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An amateur astronomer has captured one of the brightest fireballs ever seen on Jupiter. Watch the rare video footage.

An amateur astronomer has captured one of the brightest fireballs ever seen on Jupiter.  Watch the rare video footage.

Jupiter is experiencing numerous impacts on the rest of the solar system, and new images show one of the greatest astronomers ever seen.

About 14 seconds into the video below, you can see a bright flash appear in Jupiter’s southern hemisphere. The flash is from an impact – probably an asteroid or comet hitting the planet. The video was captured by amateur astronomer Tadao Ohsugi in Japan in August. It’s a rare sight.

Fireballs can also occur on Earth. When meteoroids – small pieces of space rock – fall towards us, they sometimes pass through the atmosphere at such high speed that they burn up in mid-air.

This fireball on Jupiter, however, was far larger than anything that could safely hit Earth.

One of the brightest and largest Jupiter fireballs ever recorded

Ko Arimatsu, an astronomer at Kyoto University, confirmed to the New York Times that there were six reports of this flash on August 28. He said it was one of the brightest fireballs ever recorded on Jupiter, and only the second largest to be captured in a decade.

The last impact of this size, assessed by Arimatsu in 2021, had a force equivalent to around two megatons of TNT.

Before that, a giant impact in 2009 left behind a visible dark patch of debris on Jupiter’s surface, stretching twice the length of the United States.

Close-up of Jupiter's surface shows a long, dark purple patch on the pale orange surfaceClose-up of Jupiter's surface shows a long, dark purple patch on the pale orange surface

A dark purple spot on Jupiter shows where an object hit the planet in 2009.NASA, ESA and H. Hammel (Space Science Institute, Boulder, Colorado) and the Jupiter Impact team

Before that, in 1994, fragments of a comet successively crashed into Jupiter, creating an astonishing series of bright flashes.

gif shows a bright flash at lower left of Jupiter in a dark orange night viewgif shows a bright flash at lower left of Jupiter in a dark orange night view

A fragment of comet Shoemaker-Levy 9 impacts the night side of Jupiter in 1994.NASA/JPL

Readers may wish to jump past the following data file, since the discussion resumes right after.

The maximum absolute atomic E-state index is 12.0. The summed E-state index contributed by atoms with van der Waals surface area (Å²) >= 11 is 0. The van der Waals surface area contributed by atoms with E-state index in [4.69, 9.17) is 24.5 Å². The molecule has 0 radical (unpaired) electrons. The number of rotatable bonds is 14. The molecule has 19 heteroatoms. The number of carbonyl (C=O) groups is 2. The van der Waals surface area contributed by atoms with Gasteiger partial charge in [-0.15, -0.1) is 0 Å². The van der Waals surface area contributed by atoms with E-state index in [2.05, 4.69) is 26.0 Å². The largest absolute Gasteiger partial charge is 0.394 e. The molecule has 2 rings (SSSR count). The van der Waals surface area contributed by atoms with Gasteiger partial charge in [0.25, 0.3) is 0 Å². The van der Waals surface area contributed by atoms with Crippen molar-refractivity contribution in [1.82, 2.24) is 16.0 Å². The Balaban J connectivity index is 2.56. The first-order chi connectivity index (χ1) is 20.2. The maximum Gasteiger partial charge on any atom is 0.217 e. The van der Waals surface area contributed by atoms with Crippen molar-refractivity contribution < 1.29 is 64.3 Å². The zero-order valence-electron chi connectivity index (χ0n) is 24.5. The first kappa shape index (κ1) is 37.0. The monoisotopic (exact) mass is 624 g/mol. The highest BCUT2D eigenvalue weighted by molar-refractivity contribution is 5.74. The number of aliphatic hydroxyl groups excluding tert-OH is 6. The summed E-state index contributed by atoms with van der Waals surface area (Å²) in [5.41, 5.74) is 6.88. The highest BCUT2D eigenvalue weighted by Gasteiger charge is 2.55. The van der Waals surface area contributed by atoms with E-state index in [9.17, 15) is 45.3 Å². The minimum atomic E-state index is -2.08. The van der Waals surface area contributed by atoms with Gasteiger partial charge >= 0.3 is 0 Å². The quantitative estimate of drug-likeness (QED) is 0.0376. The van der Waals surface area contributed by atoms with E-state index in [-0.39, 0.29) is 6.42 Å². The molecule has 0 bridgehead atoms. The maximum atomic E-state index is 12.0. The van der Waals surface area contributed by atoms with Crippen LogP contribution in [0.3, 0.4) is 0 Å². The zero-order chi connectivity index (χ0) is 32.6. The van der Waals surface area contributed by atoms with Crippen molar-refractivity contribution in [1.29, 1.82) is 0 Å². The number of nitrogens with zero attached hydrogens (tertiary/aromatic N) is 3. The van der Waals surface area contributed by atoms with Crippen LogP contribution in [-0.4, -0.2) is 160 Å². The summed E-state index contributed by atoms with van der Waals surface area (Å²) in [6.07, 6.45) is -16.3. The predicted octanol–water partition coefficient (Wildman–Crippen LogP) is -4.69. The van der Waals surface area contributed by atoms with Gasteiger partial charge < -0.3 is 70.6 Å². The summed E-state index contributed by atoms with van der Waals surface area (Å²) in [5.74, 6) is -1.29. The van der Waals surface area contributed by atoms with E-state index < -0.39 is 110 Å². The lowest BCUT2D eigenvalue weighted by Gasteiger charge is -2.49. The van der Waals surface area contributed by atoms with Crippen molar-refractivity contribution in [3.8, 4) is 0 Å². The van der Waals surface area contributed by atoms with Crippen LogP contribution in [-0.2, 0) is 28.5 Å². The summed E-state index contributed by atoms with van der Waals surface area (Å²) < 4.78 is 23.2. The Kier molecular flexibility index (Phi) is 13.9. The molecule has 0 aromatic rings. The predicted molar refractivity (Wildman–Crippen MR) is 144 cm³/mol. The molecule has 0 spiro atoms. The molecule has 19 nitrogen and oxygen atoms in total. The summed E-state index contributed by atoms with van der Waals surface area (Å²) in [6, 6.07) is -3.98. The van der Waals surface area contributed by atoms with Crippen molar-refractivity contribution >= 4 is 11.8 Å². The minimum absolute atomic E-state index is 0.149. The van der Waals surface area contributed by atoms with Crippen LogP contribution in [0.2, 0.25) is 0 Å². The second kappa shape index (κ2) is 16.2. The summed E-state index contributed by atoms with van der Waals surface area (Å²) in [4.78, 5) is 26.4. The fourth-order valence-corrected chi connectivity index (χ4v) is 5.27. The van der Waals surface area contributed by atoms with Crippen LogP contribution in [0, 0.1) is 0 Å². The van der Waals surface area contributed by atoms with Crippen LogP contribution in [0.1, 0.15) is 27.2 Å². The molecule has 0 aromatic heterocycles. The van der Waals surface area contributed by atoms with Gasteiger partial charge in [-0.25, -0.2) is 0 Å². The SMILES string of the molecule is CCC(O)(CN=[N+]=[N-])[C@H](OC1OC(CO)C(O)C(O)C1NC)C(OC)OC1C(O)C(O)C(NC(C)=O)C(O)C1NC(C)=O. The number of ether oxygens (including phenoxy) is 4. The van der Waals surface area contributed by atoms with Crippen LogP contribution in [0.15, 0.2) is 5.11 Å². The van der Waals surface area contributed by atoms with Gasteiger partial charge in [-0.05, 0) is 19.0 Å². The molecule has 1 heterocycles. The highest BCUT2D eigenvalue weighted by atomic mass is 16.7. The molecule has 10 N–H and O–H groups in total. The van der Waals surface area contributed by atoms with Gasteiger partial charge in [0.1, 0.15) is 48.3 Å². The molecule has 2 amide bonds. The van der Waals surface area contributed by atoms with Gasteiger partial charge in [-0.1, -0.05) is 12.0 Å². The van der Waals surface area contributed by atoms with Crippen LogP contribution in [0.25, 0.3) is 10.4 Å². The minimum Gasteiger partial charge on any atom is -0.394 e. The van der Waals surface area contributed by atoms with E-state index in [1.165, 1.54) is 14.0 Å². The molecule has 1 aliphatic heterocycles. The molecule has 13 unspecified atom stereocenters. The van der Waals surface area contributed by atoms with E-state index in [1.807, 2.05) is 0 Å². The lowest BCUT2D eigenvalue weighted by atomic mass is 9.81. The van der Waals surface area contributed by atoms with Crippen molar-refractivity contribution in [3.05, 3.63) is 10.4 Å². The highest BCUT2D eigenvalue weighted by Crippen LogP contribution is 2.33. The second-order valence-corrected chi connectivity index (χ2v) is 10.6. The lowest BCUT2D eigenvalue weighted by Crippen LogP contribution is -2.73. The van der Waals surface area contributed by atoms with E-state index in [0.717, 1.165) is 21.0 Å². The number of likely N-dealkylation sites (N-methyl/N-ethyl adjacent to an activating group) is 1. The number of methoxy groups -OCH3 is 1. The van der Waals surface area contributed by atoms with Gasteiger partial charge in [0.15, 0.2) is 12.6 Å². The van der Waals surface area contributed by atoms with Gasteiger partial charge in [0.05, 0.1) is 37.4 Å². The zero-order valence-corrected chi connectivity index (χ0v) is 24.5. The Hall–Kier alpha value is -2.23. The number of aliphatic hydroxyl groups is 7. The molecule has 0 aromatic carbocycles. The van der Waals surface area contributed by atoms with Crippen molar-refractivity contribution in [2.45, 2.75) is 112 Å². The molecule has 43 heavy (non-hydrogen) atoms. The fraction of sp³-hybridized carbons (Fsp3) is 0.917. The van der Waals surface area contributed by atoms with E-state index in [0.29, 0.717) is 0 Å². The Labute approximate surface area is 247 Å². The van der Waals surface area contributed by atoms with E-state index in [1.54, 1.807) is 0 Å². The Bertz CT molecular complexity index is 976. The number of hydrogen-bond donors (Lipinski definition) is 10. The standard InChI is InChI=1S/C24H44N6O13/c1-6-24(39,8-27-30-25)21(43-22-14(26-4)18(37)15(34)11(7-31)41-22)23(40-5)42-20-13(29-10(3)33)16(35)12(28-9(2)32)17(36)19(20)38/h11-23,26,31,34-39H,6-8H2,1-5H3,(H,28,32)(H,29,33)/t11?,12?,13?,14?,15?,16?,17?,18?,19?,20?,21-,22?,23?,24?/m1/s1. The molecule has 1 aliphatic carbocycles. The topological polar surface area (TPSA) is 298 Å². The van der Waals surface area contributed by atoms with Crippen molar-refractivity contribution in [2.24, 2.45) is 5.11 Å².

Arimatsu compared the fireball in the new video to the Tunguska event of 1908, when an asteroid exploded in the sky over Siberia. The resulting shockwave and heat blast destroyed 830 square miles of forest, according to NASA.

Even though whatever hit Jupiter was big, it was essentially devoured and dissolved by the gas giant. When debris hits Jupiter, “it melts and explodes,” Peter Vereš, an astronomer at the Harvard and Smithsonian Center for Astrophysics, told Mashable.

If this object had hit the Earth, it would be a disaster. But Jupiter probably saved our planet from countless impacts, both Tunguska-sized and from the extinction of the dinosaurs.

Jupiter is the “vacuum cleaner of the solar system”

As the largest planet in our solar system, Jupiter has powerful gravity that attracts comets and asteroids.

An animated gif shows Bennu from all sides as he spins.  The gray diamond-shaped asteroid is covered in rocks.An animated gif shows Bennu from all sides as he spins.  The gray diamond-shaped asteroid is covered in rocks.

An asteroid called Bennu, captured by NASA’s OSIRIS-REx spacecraft.NASA Goddard Space Flight Center/University of Arizona

This is why many scientists believe that Jupiter is an essential ingredient in the recipe that makes Earth suitable for life. Especially in the early days of the solar system, when more and more space rocks were moving around, Jupiter’s gravity may have attracted many of the biggest threats.

The new video is “a glimpse into the violent processes that were occurring in the early days of our solar system,” Leigh Fletcher, a planetary scientist at the University of Leicester, told the Times.

Even in the centuries since those early days, Jupiter may have spared our little ocean world from many space rocks like the one that doomed the dinosaurs.

In fact, Jupiter’s appetite for asteroids and comets has earned it the nickname “the vacuum cleaner of the solar system,” according to NASA.

Arimatsu said these types of impacts happen more often than we can observe and the scientific community depends on amateur astronomers for reports like this.

Read the original article on Business Insider